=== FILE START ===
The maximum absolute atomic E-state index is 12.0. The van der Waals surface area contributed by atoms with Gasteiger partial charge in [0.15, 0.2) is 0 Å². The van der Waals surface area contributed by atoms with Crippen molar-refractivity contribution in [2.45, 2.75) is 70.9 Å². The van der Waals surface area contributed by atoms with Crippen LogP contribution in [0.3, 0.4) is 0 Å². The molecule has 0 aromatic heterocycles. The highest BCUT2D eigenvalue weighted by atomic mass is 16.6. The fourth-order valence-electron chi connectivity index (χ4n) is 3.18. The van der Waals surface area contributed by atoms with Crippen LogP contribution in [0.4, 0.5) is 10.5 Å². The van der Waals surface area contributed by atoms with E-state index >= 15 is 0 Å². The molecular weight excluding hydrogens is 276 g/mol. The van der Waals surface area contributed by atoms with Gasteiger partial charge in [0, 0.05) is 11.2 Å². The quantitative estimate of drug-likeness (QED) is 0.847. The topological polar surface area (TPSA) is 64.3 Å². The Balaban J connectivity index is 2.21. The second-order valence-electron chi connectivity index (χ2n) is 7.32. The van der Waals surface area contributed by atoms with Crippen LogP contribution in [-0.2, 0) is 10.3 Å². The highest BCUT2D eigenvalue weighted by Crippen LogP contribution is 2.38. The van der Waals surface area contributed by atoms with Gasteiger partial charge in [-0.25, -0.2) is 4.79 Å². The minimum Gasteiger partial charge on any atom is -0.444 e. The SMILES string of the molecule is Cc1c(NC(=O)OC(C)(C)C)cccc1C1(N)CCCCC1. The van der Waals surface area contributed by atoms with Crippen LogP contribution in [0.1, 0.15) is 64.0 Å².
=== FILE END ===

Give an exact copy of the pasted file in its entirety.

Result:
The maximum absolute atomic E-state index is 12.0. The van der Waals surface area contributed by atoms with Gasteiger partial charge in [0.15, 0.2) is 0 Å². The van der Waals surface area contributed by atoms with Crippen molar-refractivity contribution in [2.45, 2.75) is 70.9 Å². The van der Waals surface area contributed by atoms with Crippen LogP contribution in [0.3, 0.4) is 0 Å². The molecule has 0 aromatic heterocycles. The highest BCUT2D eigenvalue weighted by atomic mass is 16.6. The fourth-order valence-electron chi connectivity index (χ4n) is 3.18. The van der Waals surface area contributed by atoms with Crippen LogP contribution in [0.4, 0.5) is 10.5 Å². The van der Waals surface area contributed by atoms with E-state index >= 15 is 0 Å². The molecular weight excluding hydrogens is 276 g/mol. The van der Waals surface area contributed by atoms with Gasteiger partial charge in [0, 0.05) is 11.2 Å². The quantitative estimate of drug-likeness (QED) is 0.847. The topological polar surface area (TPSA) is 64.3 Å². The Balaban J connectivity index is 2.21. The second-order valence-electron chi connectivity index (χ2n) is 7.32. The van der Waals surface area contributed by atoms with Crippen LogP contribution in [-0.2, 0) is 10.3 Å². The highest BCUT2D eigenvalue weighted by Crippen LogP contribution is 2.38. The van der Waals surface area contributed by atoms with Gasteiger partial charge in [-0.25, -0.2) is 4.79 Å². The minimum Gasteiger partial charge on any atom is -0.444 e. The SMILES string of the molecule is Cc1c(NC(=O)OC(C)(C)C)cccc1C1(N)CCCCC1. The van der Waals surface area contributed by atoms with Crippen LogP contribution in [0.1, 0.15) is 64.0 Å².